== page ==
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As the path to purchase continues to evolve, information and informational transactions are the catalyst to purchase. Shoppers are better informed than ever, thanks in large part to well-executed multichannel marketing strategies. Despite the near constant state of flux surrounding the "mediums" through which brand messaging is delivered, the end goal remains the same: demonstrating to the customer why Option A is a better purchasing choice than Option B.

While the significant components of the path to purchase remain the same, the stops along the way are evolving, with significant and growing influence from digital mediums:

  • Sixty-five percent of consumers report a digital brand experience has changed their opinion of the brand. Ninety-seven percent report a digital experience influenced their purchasing decision. (Razorfish Digital Brand Experience Study, 2009)
  • Mobile devices are used by 32 percent of consumers to browse or research products or services at least once a month. (ATG, March 2010)
  • In a study conducted by myYearbook, a social networking site, 81 percent of respondents said they'd received advice from friends and followers relating to a product purchase through a social site; 74 percent of those who received such advice found it to be influential in their decision. (Click Z, January 2010)
  • People think digital signage is more attention-grabbing (63 percent) and more entertaining (48 percent) than most other mediums. (OXT Study, 2007)
  • Seventy-four percent of respondents noticed the monitors at the point of sale (POS). The awareness rate for digital in-store is thus 23 percent higher than the average benchmark of other POS media analyses. (Nielsen, 2009)

Digital in-store programs attract shopper attention by combining divergent information channels to initiate relevant, engaging and influential communication with shoppers at POP.

So how does digital in-store do this? Technology makes it possible. Today's computing and playback devices are smarter, faster, cheaper, greener and better built than ever. As confidence grows and risk shrinks regarding the viability of the digital in-store concept, adoption will naturally increase and give us even more component options in the future. And that's just hardware.

Where the real magic happens is in the software, where we are able to integrate with inventory databases, and adjust content based on geography, weather, time of day, day of the week, you name it. It's where we can offer control of a digital device's content to shoppers via their mobile device, allow them to tie in their social persona and really capitalize on the inroads to those three critical functions: relevance, engagement and influence.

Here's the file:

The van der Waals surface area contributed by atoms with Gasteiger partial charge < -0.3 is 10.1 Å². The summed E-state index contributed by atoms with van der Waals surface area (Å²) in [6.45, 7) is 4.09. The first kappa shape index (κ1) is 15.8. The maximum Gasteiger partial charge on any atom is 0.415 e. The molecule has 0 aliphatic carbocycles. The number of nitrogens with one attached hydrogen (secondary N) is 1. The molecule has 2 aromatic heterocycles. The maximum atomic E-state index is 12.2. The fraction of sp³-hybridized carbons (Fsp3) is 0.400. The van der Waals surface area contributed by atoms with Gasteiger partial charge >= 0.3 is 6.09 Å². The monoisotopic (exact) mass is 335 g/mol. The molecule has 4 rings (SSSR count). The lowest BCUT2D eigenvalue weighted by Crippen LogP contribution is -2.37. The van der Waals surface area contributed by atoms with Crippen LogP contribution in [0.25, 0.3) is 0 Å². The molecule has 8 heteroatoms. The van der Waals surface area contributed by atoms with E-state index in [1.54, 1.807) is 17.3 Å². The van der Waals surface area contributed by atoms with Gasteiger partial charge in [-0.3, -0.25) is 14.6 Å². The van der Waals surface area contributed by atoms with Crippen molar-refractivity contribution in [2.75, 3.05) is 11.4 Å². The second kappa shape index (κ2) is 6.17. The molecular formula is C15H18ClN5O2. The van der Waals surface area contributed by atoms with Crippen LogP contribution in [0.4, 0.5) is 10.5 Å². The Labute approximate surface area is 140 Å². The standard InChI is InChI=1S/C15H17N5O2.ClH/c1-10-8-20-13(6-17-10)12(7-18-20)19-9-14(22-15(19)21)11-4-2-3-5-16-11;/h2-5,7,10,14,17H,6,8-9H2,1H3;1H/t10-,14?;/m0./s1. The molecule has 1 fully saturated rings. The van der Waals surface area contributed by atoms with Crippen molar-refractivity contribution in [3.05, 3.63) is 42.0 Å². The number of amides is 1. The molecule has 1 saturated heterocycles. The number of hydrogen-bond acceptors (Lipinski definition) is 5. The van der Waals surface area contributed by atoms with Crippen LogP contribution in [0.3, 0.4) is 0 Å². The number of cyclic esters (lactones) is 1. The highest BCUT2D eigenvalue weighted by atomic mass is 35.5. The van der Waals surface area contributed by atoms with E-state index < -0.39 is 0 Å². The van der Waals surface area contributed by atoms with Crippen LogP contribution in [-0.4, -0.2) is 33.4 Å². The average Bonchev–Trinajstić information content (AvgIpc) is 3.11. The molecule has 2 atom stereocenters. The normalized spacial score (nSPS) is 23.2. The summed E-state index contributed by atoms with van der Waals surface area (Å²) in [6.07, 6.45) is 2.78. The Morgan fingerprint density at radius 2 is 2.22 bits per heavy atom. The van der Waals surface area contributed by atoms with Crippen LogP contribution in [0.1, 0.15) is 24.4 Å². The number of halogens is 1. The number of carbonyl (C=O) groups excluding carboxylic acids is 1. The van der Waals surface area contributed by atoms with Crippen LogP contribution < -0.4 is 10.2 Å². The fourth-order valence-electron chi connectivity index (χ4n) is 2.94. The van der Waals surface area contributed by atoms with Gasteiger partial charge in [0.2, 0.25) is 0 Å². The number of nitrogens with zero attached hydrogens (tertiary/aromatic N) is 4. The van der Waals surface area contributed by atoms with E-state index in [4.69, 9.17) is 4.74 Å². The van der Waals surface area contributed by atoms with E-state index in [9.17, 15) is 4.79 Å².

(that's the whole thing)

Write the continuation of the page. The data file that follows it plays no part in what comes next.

As technological advances continue to push the most capable devices closer to commodity, developers, designers and integrators of retail applications are witnessing the creation of a very unique opportunity. Utilizing current technology and the modern trend of "self publishing" (such as Facebook and Twitter), brands have more access to the attitudinal, anecdotal and factual sales conversion and marketing effectiveness intelligence than ever before. Two-way communication between digital devices has changed the way those informational transactions are delivered and received. As the customer side of the informational ecosystem drives faster response times, nearly instant transfer of information constructs the framework for businesses to be on the receiving end of these transactions as well as the distribution – making the path to purchase more interactive and information-rich than ever before.

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User Comments – Give us your opinion!
  • Tara Filson
    Great article, Ben. In-store technology is becoming increasingly crucial in today's market. Customers are extremely tech-savvy and stores must begin providing interactive solutions to meet their needs for product information and self-service convenience. At iQmetrix, we have developed our XQ Interactive Retail solution to equip retailers with an engaging and informative interface that boosts customer loyalty and generates an immediate ROI.
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Ben Stagg
Digital Signage Certified Expert Ben Stagg, director of R&D for Vital Media Inc., is responsible for the technology solutions and deployment infrastructure for Vital Media’s digital signage solutions. Stagg started his own digital signage company in 2004, before selling it in 2007 and joining Vital Media.
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